The Eli and Edythe Broad Stage, newly added to Santa Monica College, had its semi-public tryouts over the summer and a gala last month with singer Barbara Cook, who was amplified. But the opening night concert Saturday, a recital by mezzo-soprano Frederica von Stade, was the first real tryout of the 499-seat hall's acoustics, which were designed by JaffeHolden.
And the first weasel evaluation is that it is too soon to really tell. One should hear many different kinds of music and spoken events in a hall first and one should sit in various spots.
Saturday, I was given tickets pretty much dead center in the hall, where, I am told by experts, sound waves tend to cancel themselves out. (The Broad has no center aisle.)
Some aspects of acoustics, moreover, can be subjective. My second weasel evaluation on this occasion is that songs I liked a lot and thought especially well performed sounded great. But when I didn't care for the work or objected to a performance, the sound bothered me. That's undoubtedly a good sign. When the music matters, it matters in the Broad. It remains to be seen, however, whether the hall has the type of acoustics that will be kind to performers, no matter what.
Jake Heggie was on the bill, both as the evening's pianist and as a composer. And soprano Kristin Clayton was on hand as well, to offer the Los Angeles premiere of Heggie's "At the Statue of Venus" and to join Von Stade for duets at evening's end.
"Venus" is a setting of a text by Terrence McNally (with whom Heggie collaborated on the opera "Dead Man Walking") and was written for Clayton to open the Ellie Caulkins Opera House in Denver three years ago. In this 23-minute scene, Rose frets about wearing slacks as she awaits a blind date by the statue of Venus. Is she up for this kind of thing? Will he finally be Mr. Right? Will she feel safe and protected with him as she did with her dear father? Will they drink of beauty deeply braving this world together for the rest of their days?
Heggie is an unflappably affable composer. He braves banality with palatable ease. His musical style here is reminiscent of early Bernstein. The piano accompaniment comfortably develops a pleasing theme, and the soprano part slips so comfortably into sentimentality that you hardly mind (at first). Clayton sang and acted up a storm, as if trying out for a sitcom. She sounded oversized, and her voice seemed to bounce off the walls. The piano, placed far back, with lid open, didn't blend well with the singer.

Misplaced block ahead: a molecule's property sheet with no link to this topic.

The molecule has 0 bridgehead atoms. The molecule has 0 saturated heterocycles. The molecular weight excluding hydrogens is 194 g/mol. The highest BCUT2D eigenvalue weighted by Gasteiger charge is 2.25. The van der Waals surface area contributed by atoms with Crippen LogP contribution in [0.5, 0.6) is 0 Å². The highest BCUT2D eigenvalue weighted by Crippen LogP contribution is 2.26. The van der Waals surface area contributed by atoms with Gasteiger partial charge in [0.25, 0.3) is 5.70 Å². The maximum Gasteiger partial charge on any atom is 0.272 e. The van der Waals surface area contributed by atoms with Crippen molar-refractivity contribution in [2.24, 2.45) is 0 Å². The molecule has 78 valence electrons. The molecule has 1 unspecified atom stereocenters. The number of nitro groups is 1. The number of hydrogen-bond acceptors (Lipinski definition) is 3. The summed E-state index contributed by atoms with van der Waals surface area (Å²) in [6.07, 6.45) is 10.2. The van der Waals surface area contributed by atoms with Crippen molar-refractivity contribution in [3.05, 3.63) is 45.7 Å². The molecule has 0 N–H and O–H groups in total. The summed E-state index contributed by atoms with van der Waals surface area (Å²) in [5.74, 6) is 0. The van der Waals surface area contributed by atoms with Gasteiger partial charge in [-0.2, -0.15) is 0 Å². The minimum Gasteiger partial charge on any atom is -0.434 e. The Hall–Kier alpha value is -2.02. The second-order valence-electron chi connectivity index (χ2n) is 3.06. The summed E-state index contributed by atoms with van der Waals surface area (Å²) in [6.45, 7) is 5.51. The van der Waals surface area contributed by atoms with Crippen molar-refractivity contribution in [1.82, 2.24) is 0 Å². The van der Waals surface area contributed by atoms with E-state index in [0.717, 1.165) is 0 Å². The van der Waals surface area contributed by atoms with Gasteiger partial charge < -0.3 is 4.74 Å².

For Von Stade, the stage had a typical recital setup of singer and piano in the center, the lid lowered. Her first group of songs was rose-themed, presumably playing off McNally's protagonist. The second of the four lines in Ned Rorem's very short "I Am Rose," to a Gertrude Stein text, said, in seven words -- "I am Rose and who are you" -- everything in "Venus" and more. Von Stade sang with ideal understated elegance. Heggie was a properly restrained accompanist. Each of the seven words felt perfectly placed in space. Suddenly the Broad became a marvelous stage.
Von Stade's program was in themed groups -- roses, Paris, prayers. When singing the French songs of Fauré and Poulenc, she proved a sensitive artist. But in English she could turn vulgar. In Virgil Thomson's "A Prayer to Saint Catherine," plain speaking became showboating.
For three songs from Heggie's "Facing Forward/Looking Back," Von Stade and Clayton were meant to be mother and daughter. They were funny when they weren't maudlin, and they sounded fabulous together. Yet in a Mozart duet and Delibes' "Flower Duet" from "Lakmé," their voices grated. Broad's acoustics amplify everything, including carelessness.
The concert ended with Bernstein's "Take Care of This House." He meant the White House, and he was known to trot this song out during the Reagan and first President Bush administrations as an admonition, singing it at the piano in a grotesquely exaggerated form.
Von Stade and Clayton did Lenny one better in their bloated rendition, but the performance was moving anyway. The Broad, I suspect, is going to be just fine.Copyright © 2015, Los Angeles Times